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Johnny Cobb: Part of GSU’s success story


September 01, 2017

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For some, fall is a time for campfires, s’mores and cozy sweaters. For the city of Statesboro, the changing leaves and chilly weather revolves around one thing: football. From the Friday night lights to the vigorous student section at GSU’s Paulson Stadium, we live for the sport. Some of our most admirable hometown heroes are molded by the grit and hard work that comes from being a team player. This includes Johnny Cobb, member of the state championship 1966 football team, UGA graduate and renowned entrepreneur. Connect had the privilege of talking with Cobb about his accomplishments both on the field, and in the business world. The following is an excerpt of the interview.

Connect Magazine: Let’s start with some background on your athletic endeavors. How many years were you active in sports?

Johnny Cobb: I played running back in high school from 1964-67. Also in high school I ran track from 1964-68. Then I was a running back and defensive back at the University of Georgia from 1968-71. I spent about 12 years total in sports.

C: Who or what got you interested? Was there an influence in your life that made you want to become an athlete?

JC: Back in those days in Statesboro, everybody went down to the recreation department every day. You would ride your bicycle down there, or you could walk, and you would stay there from early in the morning until almost dark. They had sporting events like baseball, football, basketball and track, ever since you were a “Lucky Seven,” which was the first thing they offered to 7-year-olds. That’s how I got started, with the Statesboro Recreation Department.

C: While we are on the subject of growing up in Statesboro, what was it like during your youth?

JC: The times seemed a whole lot slower back then. It was kind of like Mayberry, I guess. I lived on Woodrow Avenue which was on the other side of the First Baptist Church, and I had a big barn behind my house. When I was young I had a horse, even though it was right in the middle of town. I would ride my bicycle to the recreation department when I was 8 years old. It was a pretty far distance to travel from my house. It wasn’t a big deal to do that back then because things were a lot safer.

C: It must have been easier to focus on your sports under those conditions. What were some of your biggest accomplishments in high school and college?

JC: From high school, I have three accomplishments. One was being a member of the state championship 1966 football team. The second was winning the state track meet for the 100-yard dash in 1967. The third thing was running 9.9 seconds for the 100-yard dash in high school.

C: That’s outstanding. What about at UGA?

JC: Just being on the team for four years and getting to play was my biggest accomplishment at Georgia.

C: That is a big achievement, along with getting your education. What was your degree in?

JC: I got a Bachelor of Business Administration. They actually taught me how to be president of Coca-Cola, but Coca-Cola never called me. So I went back to Statesboro to work with a good friend of mine, Rex Childs, in the real estate auction business. Rex is still one of my best friends, and we still do auctions together.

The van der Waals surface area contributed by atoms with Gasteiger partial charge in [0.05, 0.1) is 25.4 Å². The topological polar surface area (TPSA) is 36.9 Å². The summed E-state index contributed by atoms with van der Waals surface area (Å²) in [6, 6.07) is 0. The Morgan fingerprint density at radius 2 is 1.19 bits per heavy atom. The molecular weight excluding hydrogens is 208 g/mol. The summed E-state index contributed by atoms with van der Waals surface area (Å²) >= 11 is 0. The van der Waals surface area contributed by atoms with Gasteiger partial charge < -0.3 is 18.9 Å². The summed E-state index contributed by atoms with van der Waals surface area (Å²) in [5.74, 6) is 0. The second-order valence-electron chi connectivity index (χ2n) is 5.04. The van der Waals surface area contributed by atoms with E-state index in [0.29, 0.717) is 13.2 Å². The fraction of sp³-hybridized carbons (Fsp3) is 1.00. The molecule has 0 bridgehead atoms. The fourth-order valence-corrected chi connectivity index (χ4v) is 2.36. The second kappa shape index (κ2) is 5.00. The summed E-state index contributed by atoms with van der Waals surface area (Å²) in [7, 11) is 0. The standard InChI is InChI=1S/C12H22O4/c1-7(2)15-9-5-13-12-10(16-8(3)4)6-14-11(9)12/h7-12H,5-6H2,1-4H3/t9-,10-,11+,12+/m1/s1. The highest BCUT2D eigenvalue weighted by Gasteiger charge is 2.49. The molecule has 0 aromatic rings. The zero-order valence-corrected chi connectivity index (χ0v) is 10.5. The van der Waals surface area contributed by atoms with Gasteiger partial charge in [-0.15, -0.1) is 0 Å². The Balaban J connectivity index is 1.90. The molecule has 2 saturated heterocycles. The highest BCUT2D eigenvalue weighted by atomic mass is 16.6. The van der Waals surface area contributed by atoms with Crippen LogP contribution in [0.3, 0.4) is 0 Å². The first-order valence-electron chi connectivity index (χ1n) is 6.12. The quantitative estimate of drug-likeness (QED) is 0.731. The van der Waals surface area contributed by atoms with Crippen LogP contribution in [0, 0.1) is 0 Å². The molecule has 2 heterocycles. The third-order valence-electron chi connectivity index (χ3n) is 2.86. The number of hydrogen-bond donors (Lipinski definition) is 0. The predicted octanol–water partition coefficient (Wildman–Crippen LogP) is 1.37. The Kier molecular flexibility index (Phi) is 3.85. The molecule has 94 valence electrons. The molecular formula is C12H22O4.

C: Are there any upcoming auctions on your radar?

JC: We’re going to Chicago next week to do one.

C: Do you still do auctions in Statesboro?

JC: No. I owned Century 21 for around 30 years. I was in the construction business and the auction business. I had a really good career but I’m just doing auctions now. I will tell you my most impressive accomplishment in the real estate business was selling Erk Russel his house when he came to Statesboro.

C: Wow! That is very impressive. 

JC: I jokingly say that I’m the reason that Georgia Southern is a university.

C: Well, I’d say you are a huge contributor to Georgia Southern’s success story. Where was his house located?

JC: It was in Hazelwood.

C: That is a great memory for you. It sounds like you have had some even bigger accomplishments outside of your sports.

JC: Yeah, it was really unique because I enjoyed the real estate part of it, and I enjoyed the construction and auction part of it. We also built subdivisions in Statesboro, so something was going on all the time.

C: I assume you stayed pretty busy. What were some of the things you did in training and at work that proved to be keys to your success?

JC: As far as training goes, I really didn’t have to train a lot. My father was a veterinarian in Statesboro for 20 years, so from the time I was eight or nine, all the way up to 20 years old, I had to handle cows and hogs for him every summer. I got pretty strong doing that. I never even lifted weights until I got to UGA.

C: What were your biggest obstacles and how did you overcome them during your seasons?

JC: Well, the first thing was that I played football for Statesboro when I was a true freshman. There were about three other guys my age on the team and we didn’t know anything. We had to learn pretty quickly. I remember our first football game was against Hinesville, and that year they went on and won the state championship, but we played them in the first game of the season. We couldn’t play them at our home field because it wasn’t ready yet, since we were moving to the new building. We had to go to Sylvania to play them. To make matters worse, there was a hurricane. You couldn’t even see across the field because it was raining so hard. And of course, with it being my first high school football game it was really scary. I was petrified, pretty much. So, facing the storm and playing such a great team would be my biggest obstacles.

C: Overall, how did your team do that year?

JC: I think we won maybe six games. 


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